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How much Arctic ice have you melted?

For the first time, researchers studying changes in the Arctic have linked individual carbon footprints to the rapid loss of the region’s sea ice.

According to a study, published in the journal Science, report that for every metric ton of carbon dioxide added to earth’s atmosphere, the Arctic loses 3 sq. m. of sea ice. This means that, on average, each American is annually responsible for the disappearance of roughly 538 sq. ft. of sea ice. Researchers from the Max Planck Institute for Meteorology led by Dirk Notz took samples of the Arctic sea ice at Spitzbergen and examined them to understand the development of sea ice in the region. After comparing corresponding model calculations with data from satellite measurements, the researchers discovered a linear relationship between carbon dioxide emissions and the area of Arctic summer ice. Moreover, the researchers found that earlier climate models have underestimated the loss of Arctic sea ice.

“For us, this is really the first time that we do have an intuitive understanding of how our individual actions really contribute to global warming,” said lead author Dirk Notz, a climate scientist at the Max Planck Institute for Meteorology in Hamburg, Germany. “So far, when we talked about global warming, it was always these very big numbers, like billions of tons of carbon dioxide — or very small numbers like 0.1 degree of temperature change or something. But now suddenly, with this three-square-meter loss per ton of CO2, it gives a very, very concrete and intuitive understanding of how we all cause Arctic sea ice to melt.”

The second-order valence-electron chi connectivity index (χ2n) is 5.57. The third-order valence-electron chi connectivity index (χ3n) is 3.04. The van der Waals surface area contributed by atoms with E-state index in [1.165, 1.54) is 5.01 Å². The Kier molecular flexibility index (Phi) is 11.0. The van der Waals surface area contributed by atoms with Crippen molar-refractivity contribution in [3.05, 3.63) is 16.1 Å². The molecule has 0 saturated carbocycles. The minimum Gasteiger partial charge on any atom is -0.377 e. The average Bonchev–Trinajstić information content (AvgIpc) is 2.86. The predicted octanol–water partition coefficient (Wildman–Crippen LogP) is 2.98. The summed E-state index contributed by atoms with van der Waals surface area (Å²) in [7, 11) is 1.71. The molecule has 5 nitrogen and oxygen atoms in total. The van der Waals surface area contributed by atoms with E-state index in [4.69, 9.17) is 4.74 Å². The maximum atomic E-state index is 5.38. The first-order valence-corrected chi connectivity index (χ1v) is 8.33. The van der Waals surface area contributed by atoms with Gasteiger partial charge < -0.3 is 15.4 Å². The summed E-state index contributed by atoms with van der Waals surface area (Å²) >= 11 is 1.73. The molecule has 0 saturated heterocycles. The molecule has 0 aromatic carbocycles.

A new study has calculated Arctic sea ice loss based on the carbon footprint of individuals
A new study has calculated Arctic sea ice loss based on the carbon footprint of individuals

The melting Arctic sea ice is one of the biggest indicators of climate change. Over the past four decades, the summer sea ice has shrunk by more than half. In September, satellite observations have revealed that the Arctic sea ice was at its second lowest ever recorded, at 4.169 million sq. kms. The lowest was in 2012 when Arctic sea ice was only 3.41 million sq. kms.

The new measurement provides a sense of how much damage an individual’s personal lifestyle could cause to the Arctic sea ice. For instance, the average American emits about 16 metric tons of carbon dioxide a year, according to data from the World Bank. This follows that the average American is melting about 50 square meters of Arctic sea ice per year.

This is an alarming situation, not only for species dependent on seasonal ice for survival, but also for increased chances of devastating new weather patterns over much of the world.

Arctic sea ice, the vast sheath of frozen seawater floating on the Arctic Ocean and its neighboring seas, has been hit with a double whammy over the past decades: as its extent shrunk, the oldest and thickest ice has either thinned or melted away, leaving the sea ice cap more vulnerable to the warming ocean and atmosphere.

“What we’ve seen over the years is that the older ice is disappearing,” said Walt Meier, a sea ice researcher at NASA’s Goddard Space Flight Center in Greenbelt, Maryland. “This older, thicker ice is like the bulwark of sea ice: a warm summer will melt all the young, thin ice away but it can’t completely get rid of the older ice. But this older ice is becoming weaker because there’s less of it and the remaining old ice is more broken up and thinner, so that bulwark is not as good as it used to be.”

“So far, climate change has often felt like a rather abstract notion. Our results allow us to overcome this perception,” Julienne Stroeve, co-author of the study, said in a statement. “It seems that it’s not primarily the sea ice models that are responsible for the mismatch. The ice just melts too slowly in the models because their Arctic warming is too weak.”

“We hope that this study will allow people to more intuitively grasp the mere fact that Arctic sea ice does not disappear because of some large-scale, anonymous action,” said Notz, “but simply because of our little day-to-day activities.”